RealGM 2020 Top 100 Project: #81 (Ben Wallace)

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RealGM 2020 Top 100 Project: #81 (Ben Wallace) 

Post#1 » by trex_8063 » Wed Apr 7, 2021 1:04 am

2020 List
1. LeBron James
2. Michael Jordan
3. Kareem Abdul-Jabbar
4. Bill Russell
5. Tim Duncan
6. Wilt Chamberlain
7. Magic Johnson
8. Shaquille O'Neal
9. Hakeem Olajuwon
10. Larry Bird
11. Kevin Garnett
12. Kobe Bryant
13. Jerry West
14. Oscar Robertson
15. Dirk Nowitzki
16. Karl Malone
17. David Robinson
18. Julius Erving
19. George Mikan
20. Moses Malone
21. Charles Barkley
22. Kevin Durant
23. Chris Paul
24. Stephen Curry
25. Bob Pettit
26. John Stockton
27. Steve Nash
28. Dwyane Wade
29. Patrick Ewing
30. Walt Frazier
31. James Harden
32. Scottie Pippen
33. Elgin Baylor
34. John Havlicek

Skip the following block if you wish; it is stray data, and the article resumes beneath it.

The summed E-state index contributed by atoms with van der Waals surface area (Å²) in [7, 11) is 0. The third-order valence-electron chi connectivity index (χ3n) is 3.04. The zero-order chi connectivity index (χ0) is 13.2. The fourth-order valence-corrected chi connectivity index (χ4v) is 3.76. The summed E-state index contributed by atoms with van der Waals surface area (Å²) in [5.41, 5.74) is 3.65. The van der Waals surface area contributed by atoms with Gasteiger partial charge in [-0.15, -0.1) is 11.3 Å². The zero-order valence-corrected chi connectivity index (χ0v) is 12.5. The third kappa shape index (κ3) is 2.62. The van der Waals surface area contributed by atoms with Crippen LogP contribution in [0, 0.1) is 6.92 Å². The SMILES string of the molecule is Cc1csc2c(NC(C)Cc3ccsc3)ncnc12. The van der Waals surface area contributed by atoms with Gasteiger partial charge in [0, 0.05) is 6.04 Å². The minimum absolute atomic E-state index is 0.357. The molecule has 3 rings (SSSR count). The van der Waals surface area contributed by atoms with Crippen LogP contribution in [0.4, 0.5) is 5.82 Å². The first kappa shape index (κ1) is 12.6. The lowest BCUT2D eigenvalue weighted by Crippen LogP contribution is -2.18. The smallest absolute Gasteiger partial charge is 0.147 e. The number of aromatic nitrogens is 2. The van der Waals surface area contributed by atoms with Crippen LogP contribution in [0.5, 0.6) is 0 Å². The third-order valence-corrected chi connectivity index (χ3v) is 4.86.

35. Rick Barry
36. Jason Kidd
37. George Gervin
38. Clyde Drexler
39. Reggie Miller
40. Artis Gilmore
41. Dolph Schayes
42. Kawhi Leonard
43. Isiah Thomas
44. Russell Westbrook
45. Willis Reed
46. Chauncey Billups
47. Paul Pierce
48. Gary Payton
49. Pau Gasol
50. Ray Allen
51. Dwight Howard
52. Kevin McHale
53. Manu Ginobili
54. Dave Cowens
55. Adrian Dantley
56. Sam Jones
57. Bob Lanier
58. Dikembe Mutombo
59. Elvin Hayes
60. Paul Arizin
61. Anthony Davis
62. Robert Parish
63. Bob Cousy
64. Alonzo Mourning
65. Nate Thurmond
66. Allen Iverson
67. Tracy McGrady
68. Alex English
69. Vince Carter
70. Wes Unseld
71. Tony Parker
72. Rasheed Wallace
73. Dominique Wilkins
74. Giannis Antetokounmpo
75. Kevin Johnson
76. Bobby Jones
77. Bob McAdoo
78. Shawn Marion
79. Dennis Rodman
80. Larry Nance
81. ???

Target stop-time around 9pm EST on Thursday.

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Re: RealGM 2020 Top 100 Project: #81